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Structure of human aspartyl aminopeptidase complexed with substrate analogue: insight into catalytic mechanism, substrate specificity and M18 peptidase family.

Chaikuad A, Pilka ES, De Riso A, von Delft F, Kavanagh KL, Vénien-Bryan C, Oppermann U, Yue WW - BMC Struct. Biol. (2012)

Bottom Line: The DNPEP structure provides a molecular framework to understand its catalysis that is mediated by active site loop swapping, a mechanism likely adopted in other M18 and M42 metallopeptidases that form dodecameric complexes as a self-compartmentalization strategy.Small differences in the substrate binding pocket such as shape and positive charges, the latter conferred by a basic lysine residue, further provide the key to distinguishing substrate preference.Together, the structural knowledge will aid in the development of enzyme-/family-specific aminopeptidase inhibitors.

View Article: PubMed Central - HTML - PubMed

Affiliation: Structural Genomics Consortium, Old Road Research Campus Building, Oxford OX3 7DQ, UK.

ABSTRACT

Background: Aspartyl aminopeptidase (DNPEP), with specificity towards an acidic amino acid at the N-terminus, is the only mammalian member among the poorly understood M18 peptidases. DNPEP has implicated roles in protein and peptide metabolism, as well as the renin-angiotensin system in blood pressure regulation. Despite previous enzyme and substrate characterization, structural details of DNPEP regarding ligand recognition and catalytic mechanism remain to be delineated.

Results: The crystal structure of human DNPEP complexed with zinc and a substrate analogue aspartate-β-hydroxamate reveals a dodecameric machinery built by domain-swapped dimers, in agreement with electron microscopy data. A structural comparison with bacterial homologues identifies unifying catalytic features among the poorly understood M18 enzymes. The bound ligands in the active site also reveal the coordination mode of the binuclear zinc centre and a substrate specificity pocket for acidic amino acids.

Conclusions: The DNPEP structure provides a molecular framework to understand its catalysis that is mediated by active site loop swapping, a mechanism likely adopted in other M18 and M42 metallopeptidases that form dodecameric complexes as a self-compartmentalization strategy. Small differences in the substrate binding pocket such as shape and positive charges, the latter conferred by a basic lysine residue, further provide the key to distinguishing substrate preference. Together, the structural knowledge will aid in the development of enzyme-/family-specific aminopeptidase inhibitors.

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Dodecameric assembly. (A) A dimer building block of hDNPEP. (B) Surface representation of the arrangement of six dimers into a tetrahedron. The dimer building block, each coloured differently, is delineated by a red dotted line. The black-dotted line indicates the monomer-monomer interface within a dimer. Each dimer sits diagonally on six faces of a cubic box that encases the tetrahedron (red line, inset). Asterisks indicate positions of the narrow (yellow) and wide (blue) channels, which are located at 3-fold axes (arrow). (C) The openings of the narrow (top) and wide (bottom) channels. (D) Electron micrograph of negatively stained hDNPEP. (E) Examples of 2D classification images with a view down the wide channel, the 3-fold symmetry imposed in the right panel. (F) Fitting of hDNPEP crystal structure onto the 2D projection.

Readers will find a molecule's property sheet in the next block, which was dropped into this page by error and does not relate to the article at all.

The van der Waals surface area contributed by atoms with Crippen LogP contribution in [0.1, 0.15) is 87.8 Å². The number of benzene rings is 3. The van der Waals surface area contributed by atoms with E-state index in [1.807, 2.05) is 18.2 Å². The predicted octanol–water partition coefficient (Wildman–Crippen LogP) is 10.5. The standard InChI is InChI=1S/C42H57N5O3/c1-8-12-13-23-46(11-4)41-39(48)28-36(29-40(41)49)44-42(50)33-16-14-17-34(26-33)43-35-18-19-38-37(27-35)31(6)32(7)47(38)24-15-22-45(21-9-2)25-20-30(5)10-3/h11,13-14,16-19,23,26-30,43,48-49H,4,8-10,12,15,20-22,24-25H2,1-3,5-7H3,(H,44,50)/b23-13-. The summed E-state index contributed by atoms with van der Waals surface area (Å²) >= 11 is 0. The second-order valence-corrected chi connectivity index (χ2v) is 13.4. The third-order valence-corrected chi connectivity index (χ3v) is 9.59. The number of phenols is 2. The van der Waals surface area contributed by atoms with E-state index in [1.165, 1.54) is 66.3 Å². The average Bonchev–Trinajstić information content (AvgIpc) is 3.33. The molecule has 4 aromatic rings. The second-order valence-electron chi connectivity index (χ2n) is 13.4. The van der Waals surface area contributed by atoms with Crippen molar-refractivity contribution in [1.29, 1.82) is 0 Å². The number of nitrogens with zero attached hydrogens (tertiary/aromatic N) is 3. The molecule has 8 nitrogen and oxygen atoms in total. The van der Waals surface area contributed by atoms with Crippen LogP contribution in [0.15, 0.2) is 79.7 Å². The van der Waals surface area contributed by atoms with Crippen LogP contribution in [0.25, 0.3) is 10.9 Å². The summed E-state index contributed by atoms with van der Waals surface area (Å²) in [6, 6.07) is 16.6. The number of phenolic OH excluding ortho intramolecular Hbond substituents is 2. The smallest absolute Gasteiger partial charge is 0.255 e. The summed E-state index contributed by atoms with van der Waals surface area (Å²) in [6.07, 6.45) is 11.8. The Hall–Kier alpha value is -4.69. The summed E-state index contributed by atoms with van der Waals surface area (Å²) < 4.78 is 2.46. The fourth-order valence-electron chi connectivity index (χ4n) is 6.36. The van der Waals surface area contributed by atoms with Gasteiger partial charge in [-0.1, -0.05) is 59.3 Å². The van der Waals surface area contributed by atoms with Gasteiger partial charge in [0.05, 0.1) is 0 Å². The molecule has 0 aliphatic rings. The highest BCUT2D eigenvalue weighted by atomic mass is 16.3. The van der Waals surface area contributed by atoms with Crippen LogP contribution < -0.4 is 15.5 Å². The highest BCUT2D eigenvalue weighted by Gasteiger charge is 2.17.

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Figure 2: Dodecameric assembly. (A) A dimer building block of hDNPEP. (B) Surface representation of the arrangement of six dimers into a tetrahedron. The dimer building block, each coloured differently, is delineated by a red dotted line. The black-dotted line indicates the monomer-monomer interface within a dimer. Each dimer sits diagonally on six faces of a cubic box that encases the tetrahedron (red line, inset). Asterisks indicate positions of the narrow (yellow) and wide (blue) channels, which are located at 3-fold axes (arrow). (C) The openings of the narrow (top) and wide (bottom) channels. (D) Electron micrograph of negatively stained hDNPEP. (E) Examples of 2D classification images with a view down the wide channel, the 3-fold symmetry imposed in the right panel. (F) Fitting of hDNPEP crystal structure onto the 2D projection.

Mentions: Application of the crystallographic 432 symmetry to the hDNPEP monomer results in a tetrahedron-shaped dodecamer built from six homodimers, a quaternary arrangement similar to M42 enzymes [15,18,19]. Each dimer, with internal two-fold symmetry on both vertical and horizontal axes (Figure 2A), is formed by extensive contacts that involve the swapping of loop β8-β9 between the two subunits (Additional file1, Figure S1). Mediated by four-fold symmetry, the six dimers assemble into a tetrahedron (Figure 2B), with each dimer constituting one edge (~118 Å) of the tetrahedron (Figure 2B, inset). The tetrahedron has a 50 Å-diameter internal cavity harbouring all twelve active sites, which is accessible to the exterior through four wide and four narrow channels situated on the three-fold axes. The entrances of the wide channels, a triangular pore of 28 Å per side, are located at the centre of the four tetrahedron facets (Figure 2B and C, blue asterisks), while the four narrow channels have their openings (9 Å per side) on the four tetrahedron vertexes (Figure 2B and C, yellow asterisks).